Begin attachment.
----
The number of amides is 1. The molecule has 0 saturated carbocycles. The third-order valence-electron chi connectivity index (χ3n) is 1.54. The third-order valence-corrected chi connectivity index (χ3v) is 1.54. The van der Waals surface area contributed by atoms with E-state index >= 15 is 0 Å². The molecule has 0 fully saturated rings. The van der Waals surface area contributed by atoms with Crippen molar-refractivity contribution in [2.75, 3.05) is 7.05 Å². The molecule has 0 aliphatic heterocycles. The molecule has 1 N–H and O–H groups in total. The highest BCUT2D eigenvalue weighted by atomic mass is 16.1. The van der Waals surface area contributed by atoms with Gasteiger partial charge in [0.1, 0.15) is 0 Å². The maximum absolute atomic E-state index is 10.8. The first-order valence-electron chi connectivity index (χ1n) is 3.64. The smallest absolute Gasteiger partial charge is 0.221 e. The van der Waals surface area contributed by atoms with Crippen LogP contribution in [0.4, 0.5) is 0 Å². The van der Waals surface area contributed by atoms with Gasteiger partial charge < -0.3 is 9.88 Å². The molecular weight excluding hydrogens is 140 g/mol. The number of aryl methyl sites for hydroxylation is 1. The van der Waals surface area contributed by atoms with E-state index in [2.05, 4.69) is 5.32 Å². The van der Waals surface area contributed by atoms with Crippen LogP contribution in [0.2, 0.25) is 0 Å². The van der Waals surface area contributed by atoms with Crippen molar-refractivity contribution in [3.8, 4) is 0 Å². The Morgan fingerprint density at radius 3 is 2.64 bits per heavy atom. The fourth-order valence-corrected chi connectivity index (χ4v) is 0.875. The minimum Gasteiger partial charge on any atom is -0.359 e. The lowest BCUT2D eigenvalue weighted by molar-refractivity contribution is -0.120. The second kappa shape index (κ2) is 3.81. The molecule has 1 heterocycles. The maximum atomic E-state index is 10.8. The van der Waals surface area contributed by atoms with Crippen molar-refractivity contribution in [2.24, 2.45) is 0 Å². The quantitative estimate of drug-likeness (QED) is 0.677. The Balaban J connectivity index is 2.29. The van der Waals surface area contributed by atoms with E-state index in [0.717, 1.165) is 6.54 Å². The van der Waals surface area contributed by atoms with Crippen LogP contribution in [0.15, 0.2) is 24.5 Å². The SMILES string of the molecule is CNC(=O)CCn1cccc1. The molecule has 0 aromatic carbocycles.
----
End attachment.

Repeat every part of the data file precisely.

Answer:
The number of amides is 1. The molecule has 0 saturated carbocycles. The third-order valence-electron chi connectivity index (χ3n) is 1.54. The third-order valence-corrected chi connectivity index (χ3v) is 1.54. The van der Waals surface area contributed by atoms with E-state index >= 15 is 0 Å². The molecule has 0 fully saturated rings. The van der Waals surface area contributed by atoms with Crippen molar-refractivity contribution in [2.75, 3.05) is 7.05 Å². The molecule has 0 aliphatic heterocycles. The molecule has 1 N–H and O–H groups in total. The highest BCUT2D eigenvalue weighted by atomic mass is 16.1. The van der Waals surface area contributed by atoms with Gasteiger partial charge in [0.1, 0.15) is 0 Å². The maximum absolute atomic E-state index is 10.8. The first-order valence-electron chi connectivity index (χ1n) is 3.64. The smallest absolute Gasteiger partial charge is 0.221 e. The van der Waals surface area contributed by atoms with Crippen LogP contribution in [0.4, 0.5) is 0 Å². The van der Waals surface area contributed by atoms with Gasteiger partial charge < -0.3 is 9.88 Å². The molecular weight excluding hydrogens is 140 g/mol. The number of aryl methyl sites for hydroxylation is 1. The van der Waals surface area contributed by atoms with E-state index in [2.05, 4.69) is 5.32 Å². The van der Waals surface area contributed by atoms with Crippen LogP contribution in [0.2, 0.25) is 0 Å². The van der Waals surface area contributed by atoms with Crippen molar-refractivity contribution in [3.8, 4) is 0 Å². The Morgan fingerprint density at radius 3 is 2.64 bits per heavy atom. The fourth-order valence-corrected chi connectivity index (χ4v) is 0.875. The minimum Gasteiger partial charge on any atom is -0.359 e. The lowest BCUT2D eigenvalue weighted by molar-refractivity contribution is -0.120. The second kappa shape index (κ2) is 3.81. The molecule has 1 heterocycles. The maximum atomic E-state index is 10.8. The van der Waals surface area contributed by atoms with Crippen molar-refractivity contribution in [2.24, 2.45) is 0 Å². The quantitative estimate of drug-likeness (QED) is 0.677. The Balaban J connectivity index is 2.29. The van der Waals surface area contributed by atoms with E-state index in [0.717, 1.165) is 6.54 Å². The van der Waals surface area contributed by atoms with Crippen LogP contribution in [0.15, 0.2) is 24.5 Å². The SMILES string of the molecule is CNC(=O)CCn1cccc1. The molecule has 0 aromatic carbocycles.